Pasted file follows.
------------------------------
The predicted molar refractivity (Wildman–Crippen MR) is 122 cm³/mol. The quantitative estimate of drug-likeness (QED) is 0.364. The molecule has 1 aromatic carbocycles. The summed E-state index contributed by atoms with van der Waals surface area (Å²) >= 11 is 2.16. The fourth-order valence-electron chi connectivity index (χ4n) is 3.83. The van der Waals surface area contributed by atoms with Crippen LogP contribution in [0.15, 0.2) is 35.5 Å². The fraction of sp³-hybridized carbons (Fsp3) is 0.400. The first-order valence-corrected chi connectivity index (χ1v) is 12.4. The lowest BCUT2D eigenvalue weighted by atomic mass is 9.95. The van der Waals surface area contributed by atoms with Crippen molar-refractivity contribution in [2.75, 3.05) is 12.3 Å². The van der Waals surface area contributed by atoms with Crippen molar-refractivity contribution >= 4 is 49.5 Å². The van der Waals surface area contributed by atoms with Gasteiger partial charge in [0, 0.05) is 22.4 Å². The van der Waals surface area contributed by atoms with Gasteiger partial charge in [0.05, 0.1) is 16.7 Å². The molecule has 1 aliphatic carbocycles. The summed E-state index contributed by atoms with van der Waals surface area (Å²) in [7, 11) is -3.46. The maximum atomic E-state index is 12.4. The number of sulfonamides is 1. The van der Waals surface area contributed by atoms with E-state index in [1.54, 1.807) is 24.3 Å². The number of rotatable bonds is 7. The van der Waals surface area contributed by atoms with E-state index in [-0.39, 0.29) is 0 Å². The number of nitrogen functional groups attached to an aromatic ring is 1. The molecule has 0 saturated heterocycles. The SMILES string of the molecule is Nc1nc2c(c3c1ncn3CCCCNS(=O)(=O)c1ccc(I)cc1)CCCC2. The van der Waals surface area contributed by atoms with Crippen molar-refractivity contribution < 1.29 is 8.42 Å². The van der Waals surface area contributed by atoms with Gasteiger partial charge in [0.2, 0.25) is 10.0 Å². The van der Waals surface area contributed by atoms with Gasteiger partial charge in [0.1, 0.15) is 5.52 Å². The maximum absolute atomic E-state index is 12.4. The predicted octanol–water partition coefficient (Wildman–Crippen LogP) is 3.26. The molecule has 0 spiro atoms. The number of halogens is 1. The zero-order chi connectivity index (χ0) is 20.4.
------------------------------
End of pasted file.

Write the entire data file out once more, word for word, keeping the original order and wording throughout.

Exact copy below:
The predicted molar refractivity (Wildman–Crippen MR) is 122 cm³/mol. The quantitative estimate of drug-likeness (QED) is 0.364. The molecule has 1 aromatic carbocycles. The summed E-state index contributed by atoms with van der Waals surface area (Å²) >= 11 is 2.16. The fourth-order valence-electron chi connectivity index (χ4n) is 3.83. The van der Waals surface area contributed by atoms with Crippen LogP contribution in [0.15, 0.2) is 35.5 Å². The fraction of sp³-hybridized carbons (Fsp3) is 0.400. The first-order valence-corrected chi connectivity index (χ1v) is 12.4. The lowest BCUT2D eigenvalue weighted by atomic mass is 9.95. The van der Waals surface area contributed by atoms with Crippen molar-refractivity contribution in [2.75, 3.05) is 12.3 Å². The van der Waals surface area contributed by atoms with Crippen molar-refractivity contribution >= 4 is 49.5 Å². The van der Waals surface area contributed by atoms with Gasteiger partial charge in [0, 0.05) is 22.4 Å². The van der Waals surface area contributed by atoms with Gasteiger partial charge in [0.05, 0.1) is 16.7 Å². The molecule has 1 aliphatic carbocycles. The summed E-state index contributed by atoms with van der Waals surface area (Å²) in [7, 11) is -3.46. The maximum atomic E-state index is 12.4. The number of sulfonamides is 1. The van der Waals surface area contributed by atoms with E-state index in [1.54, 1.807) is 24.3 Å². The number of rotatable bonds is 7. The van der Waals surface area contributed by atoms with E-state index in [-0.39, 0.29) is 0 Å². The number of nitrogen functional groups attached to an aromatic ring is 1. The molecule has 0 saturated heterocycles. The SMILES string of the molecule is Nc1nc2c(c3c1ncn3CCCCNS(=O)(=O)c1ccc(I)cc1)CCCC2. The van der Waals surface area contributed by atoms with Crippen molar-refractivity contribution < 1.29 is 8.42 Å². The van der Waals surface area contributed by atoms with Gasteiger partial charge in [0.2, 0.25) is 10.0 Å². The van der Waals surface area contributed by atoms with Gasteiger partial charge in [0.1, 0.15) is 5.52 Å². The maximum absolute atomic E-state index is 12.4. The predicted octanol–water partition coefficient (Wildman–Crippen LogP) is 3.26. The molecule has 0 spiro atoms. The number of halogens is 1. The zero-order chi connectivity index (χ0) is 20.4.